Roger R. Reese. The Imperial Russian Army in Peace, War, and Revolution, 1856-1917. Modern War Studies Series. Lawrence: University Press of Kansas, 2019. Illustrations. xviii + 494 pp. $45.00 (cloth), ISBN 978-0-7006-2860-5.
Reviewed by Eugene Miakinkov (Swansea University)
Published on H-War (July, 2021)
Commissioned by Margaret Sankey (Air University)
This remarkable effort by Roger R. Reese is a reappraisal of the often-brutal world of the imperial Russian Army, its culture, the people who inhabited it, and their daily struggles. Reese picks up where Alan Wildman, John Bushnell, and John Keep left off in the 1980s, and in the process he challenges many assumptions about the imperial Russian military establishment in the best tradition of scholarship. Reese’s argument is that the officers failed to recognize that they did anything wrong, that it was they who undermined the imperial Russian Army more than subversive or revolutionary elements, or that their legitimacy to wield authority was rooted in the power of autocracy. In Reese’s words, “the officer corps was the instrument of its own demise” (p. 2). The army could not or did not want to adapt to the realities of post-emancipation Russia and transition from an army of honor to one of virtue, the framework Reese borrows from John Lynn’s famous study.
The book’s fifteen chapters are organized in three parts. Part 1 deals with the personnel, every day life, and mentality of the army. Minister of War Dmitrii Miliutin’s reforms brought more educated and socially diverse people into the office corps, but instead of undermining its culture, the new officers took on the values of old nobility, aspiring to be a part of it. Reese questions if traditional regimental values and bonds that bind officers and men together ever existed in the Russian case. He argues the army failed to transmit basic military ethos to the soldiers. At the same time, far from being apolitical, “the military was in fact, a training ground ... for the tsar’s politicians” (p. 168). The traditional image of Russian officers as a confused and hapless group engulfed by the storm of the revolution is systematically eroded.
Part 2 examines the period from 1877 to 1915 and analyzes the performance of the Russian military in the Russo-Turkish War of 1877-8 and the Russo-Japanese War of 1904-5. By 1904, Reese argues, the soldiers were developing a “consciousness of peasants as citizens rather than subjects” (p. 198). The officers, in the meantime, were still oblivious to the cultural and political changes and refused to believe that peasant recruits had any legitimate complaints. The revolution of 1905 provided the officer corps with a roadmap of how to deal with upcoming revolts in 1917, but they learned nothing from it. Instead of improving quality of life and addressing harsh treatment, the officers continued to blame radical propaganda. By 1917 this resulted in losing control over their troops.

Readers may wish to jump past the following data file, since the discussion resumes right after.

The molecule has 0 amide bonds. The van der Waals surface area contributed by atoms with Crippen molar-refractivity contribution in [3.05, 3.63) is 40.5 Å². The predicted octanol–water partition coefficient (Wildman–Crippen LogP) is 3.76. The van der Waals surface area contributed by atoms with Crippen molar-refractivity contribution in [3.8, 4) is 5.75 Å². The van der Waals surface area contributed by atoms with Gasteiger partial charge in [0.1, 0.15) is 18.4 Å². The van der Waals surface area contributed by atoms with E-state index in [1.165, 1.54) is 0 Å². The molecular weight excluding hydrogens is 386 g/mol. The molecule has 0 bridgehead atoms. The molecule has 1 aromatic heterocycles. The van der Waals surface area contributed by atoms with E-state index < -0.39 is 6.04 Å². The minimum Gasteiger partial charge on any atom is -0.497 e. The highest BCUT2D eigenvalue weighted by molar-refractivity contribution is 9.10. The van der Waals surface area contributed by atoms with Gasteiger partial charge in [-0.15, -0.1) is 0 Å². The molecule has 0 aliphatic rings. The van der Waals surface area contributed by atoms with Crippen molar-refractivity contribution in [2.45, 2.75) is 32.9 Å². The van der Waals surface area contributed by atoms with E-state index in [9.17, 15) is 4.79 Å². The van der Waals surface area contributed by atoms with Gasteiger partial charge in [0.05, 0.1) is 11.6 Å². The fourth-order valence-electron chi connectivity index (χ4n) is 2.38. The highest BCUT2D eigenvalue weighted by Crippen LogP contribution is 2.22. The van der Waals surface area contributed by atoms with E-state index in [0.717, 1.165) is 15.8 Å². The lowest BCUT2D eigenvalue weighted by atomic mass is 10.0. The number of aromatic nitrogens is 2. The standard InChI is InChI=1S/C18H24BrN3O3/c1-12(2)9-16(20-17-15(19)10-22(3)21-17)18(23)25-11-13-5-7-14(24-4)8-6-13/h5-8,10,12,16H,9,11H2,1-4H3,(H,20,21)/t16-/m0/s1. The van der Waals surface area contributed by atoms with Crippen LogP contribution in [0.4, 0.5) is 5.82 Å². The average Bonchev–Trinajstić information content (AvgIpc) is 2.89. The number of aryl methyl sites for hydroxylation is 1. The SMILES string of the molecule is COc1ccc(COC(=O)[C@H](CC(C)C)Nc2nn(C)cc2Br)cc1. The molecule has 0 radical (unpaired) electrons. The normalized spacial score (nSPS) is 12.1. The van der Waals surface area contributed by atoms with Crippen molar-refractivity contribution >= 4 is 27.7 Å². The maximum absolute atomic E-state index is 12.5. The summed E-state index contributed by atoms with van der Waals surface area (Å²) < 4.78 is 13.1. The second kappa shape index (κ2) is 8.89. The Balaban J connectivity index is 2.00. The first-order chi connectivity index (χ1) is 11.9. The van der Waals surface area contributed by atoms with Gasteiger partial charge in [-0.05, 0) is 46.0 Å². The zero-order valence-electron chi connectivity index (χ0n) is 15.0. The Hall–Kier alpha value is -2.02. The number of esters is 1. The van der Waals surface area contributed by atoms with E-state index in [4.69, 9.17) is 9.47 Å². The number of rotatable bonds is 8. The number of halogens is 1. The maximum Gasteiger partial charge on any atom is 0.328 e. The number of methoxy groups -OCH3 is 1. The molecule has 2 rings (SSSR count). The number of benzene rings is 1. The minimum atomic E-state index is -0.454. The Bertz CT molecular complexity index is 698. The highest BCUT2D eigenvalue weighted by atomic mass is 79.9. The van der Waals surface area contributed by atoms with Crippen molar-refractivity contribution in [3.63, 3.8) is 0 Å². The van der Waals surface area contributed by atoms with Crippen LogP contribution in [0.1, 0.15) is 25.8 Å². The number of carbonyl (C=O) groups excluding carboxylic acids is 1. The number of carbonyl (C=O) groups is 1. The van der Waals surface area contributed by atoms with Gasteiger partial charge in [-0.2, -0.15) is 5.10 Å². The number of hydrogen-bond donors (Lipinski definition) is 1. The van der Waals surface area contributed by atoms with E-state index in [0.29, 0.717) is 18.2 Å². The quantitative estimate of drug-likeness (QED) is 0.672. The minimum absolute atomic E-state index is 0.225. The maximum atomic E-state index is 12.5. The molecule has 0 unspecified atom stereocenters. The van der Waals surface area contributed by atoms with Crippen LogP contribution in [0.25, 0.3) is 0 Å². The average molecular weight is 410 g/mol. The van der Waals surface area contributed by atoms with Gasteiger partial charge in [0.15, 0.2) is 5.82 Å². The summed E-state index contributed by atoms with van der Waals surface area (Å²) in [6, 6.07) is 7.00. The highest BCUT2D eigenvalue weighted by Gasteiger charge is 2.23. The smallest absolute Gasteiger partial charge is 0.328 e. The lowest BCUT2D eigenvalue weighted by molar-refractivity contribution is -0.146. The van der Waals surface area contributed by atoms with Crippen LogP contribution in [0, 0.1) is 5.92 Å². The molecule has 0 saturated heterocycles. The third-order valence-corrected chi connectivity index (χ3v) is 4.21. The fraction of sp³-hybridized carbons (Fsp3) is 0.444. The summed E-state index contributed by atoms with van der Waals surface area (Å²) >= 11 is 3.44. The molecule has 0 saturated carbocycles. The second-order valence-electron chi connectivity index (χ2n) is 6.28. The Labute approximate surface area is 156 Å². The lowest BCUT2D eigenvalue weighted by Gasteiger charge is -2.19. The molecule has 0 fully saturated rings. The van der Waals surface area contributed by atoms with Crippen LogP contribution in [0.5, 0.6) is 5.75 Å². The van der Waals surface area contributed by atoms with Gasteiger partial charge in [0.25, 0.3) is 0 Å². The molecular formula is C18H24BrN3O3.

Part 3 focuses on the First World War and the revolution and examines “how the army accidently engineered” the downfall of the Russian autocracy (p. 370). Here Reese argues that the Russian military entered the cataclysm of the First World War as divided as ever between regular officers and soldiers, between wartime officers and the professional counterparts, and between wealthy nobles and lesser gentry. Reese challenges the picture we get from memoirs of senior generals that blames temporary officers and the infamous Order No. 1 for breakdown in discipline. The brutal treatment at the hands of regular officers caused widespread disobedience already in the summer of 1916.
The book does not rely on many archival sources but that does not hinder Reese’s analysis. Instead, Reese builds his study on the recent outburst of Russian publications of World War I memoirs and diaries. Additional insights come from effective contextualization of Russian developments throughout these years in the larger European setting. As I read I wondered if the author thinks the officers were major enablers of the Revolution? Another fascinating aspect of the story is periodic mention of soldiers executing their officers, especially during the First World War. This surely was known to the officer corps. Was this a moderating factor in officer-soldier relations?
Aside from the above, I pondered the larger epistemological question about the new Russian sources. There are a few examples where Reese pauses to warn about the obvious inconsistences in the old memoirs of Generals Petr Wrangel or Aleksei Brusilov and others, but in general he treats the voices from his sources with more confidence than authors before him. For example, Keep’s work shows the limits of diaries and memoirs, challenges with making comparisons, frustrations with the accuracy of statistics, suspicion of accounts of foreign observers and other sources, etc. Recently published materials have their own agendas, marginalize voices and events at the expense of their own actions, and possess their own inconsistences. I wish Reese had told us more about these.
In conclusion, Reese must be congratulated on this magisterial effort, which is an exemplary work of the war and society approach to military history, an important and original contribution to the history of imperial Russia, and an illuminating addition to the social and cultural history of a largely understudied sociopolitical group of prerevolutionary Russia.
. John Lynn, “Toward an Army of Honor: The Moral Evolution of the French Army, 1789-1815,” French Historical Studies 16, no. 1 (Spring 1989): 152-73.
. John Keep, Soldiers of the Tsar: Army and Society in Russia, 1462-1874 (Oxford: Clarendon Press, 1985), 194, 197, 237, 207, 213.
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Eugene Miakinkov. Review of Reese, Roger R., The Imperial Russian Army in Peace, War, and Revolution, 1856-1917.
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